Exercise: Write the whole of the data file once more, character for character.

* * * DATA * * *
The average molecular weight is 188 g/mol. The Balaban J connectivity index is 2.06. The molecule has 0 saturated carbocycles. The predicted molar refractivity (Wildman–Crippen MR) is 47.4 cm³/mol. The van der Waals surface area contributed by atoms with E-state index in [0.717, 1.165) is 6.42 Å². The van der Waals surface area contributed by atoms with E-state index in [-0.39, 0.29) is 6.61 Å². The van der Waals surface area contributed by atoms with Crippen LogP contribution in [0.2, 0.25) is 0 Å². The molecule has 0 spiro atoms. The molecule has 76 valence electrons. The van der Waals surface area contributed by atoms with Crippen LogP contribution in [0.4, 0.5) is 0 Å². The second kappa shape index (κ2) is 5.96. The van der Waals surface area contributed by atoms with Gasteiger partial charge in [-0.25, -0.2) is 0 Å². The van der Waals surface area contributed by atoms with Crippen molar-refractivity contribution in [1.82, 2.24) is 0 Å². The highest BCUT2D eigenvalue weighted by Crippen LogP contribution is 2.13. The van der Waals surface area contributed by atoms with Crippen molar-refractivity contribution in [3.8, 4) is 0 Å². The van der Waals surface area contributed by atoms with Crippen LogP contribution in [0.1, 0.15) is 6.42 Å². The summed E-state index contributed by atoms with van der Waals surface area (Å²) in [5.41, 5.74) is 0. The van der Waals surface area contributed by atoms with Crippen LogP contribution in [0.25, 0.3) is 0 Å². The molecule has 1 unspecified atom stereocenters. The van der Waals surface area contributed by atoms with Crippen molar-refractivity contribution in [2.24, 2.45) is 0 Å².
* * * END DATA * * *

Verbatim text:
The average molecular weight is 188 g/mol. The Balaban J connectivity index is 2.06. The molecule has 0 saturated carbocycles. The predicted molar refractivity (Wildman–Crippen MR) is 47.4 cm³/mol. The van der Waals surface area contributed by atoms with E-state index in [0.717, 1.165) is 6.42 Å². The van der Waals surface area contributed by atoms with E-state index in [-0.39, 0.29) is 6.61 Å². The van der Waals surface area contributed by atoms with Crippen LogP contribution in [0.2, 0.25) is 0 Å². The molecule has 0 spiro atoms. The molecule has 76 valence electrons. The van der Waals surface area contributed by atoms with Crippen LogP contribution in [0.4, 0.5) is 0 Å². The second kappa shape index (κ2) is 5.96. The van der Waals surface area contributed by atoms with Gasteiger partial charge in [-0.25, -0.2) is 0 Å². The van der Waals surface area contributed by atoms with Crippen molar-refractivity contribution in [1.82, 2.24) is 0 Å². The highest BCUT2D eigenvalue weighted by Crippen LogP contribution is 2.13. The van der Waals surface area contributed by atoms with Crippen molar-refractivity contribution in [3.8, 4) is 0 Å². The van der Waals surface area contributed by atoms with Crippen LogP contribution in [0.1, 0.15) is 6.42 Å². The summed E-state index contributed by atoms with van der Waals surface area (Å²) in [5.41, 5.74) is 0. The van der Waals surface area contributed by atoms with Crippen LogP contribution in [0.25, 0.3) is 0 Å². The molecule has 1 unspecified atom stereocenters. The van der Waals surface area contributed by atoms with Crippen molar-refractivity contribution in [2.24, 2.45) is 0 Å².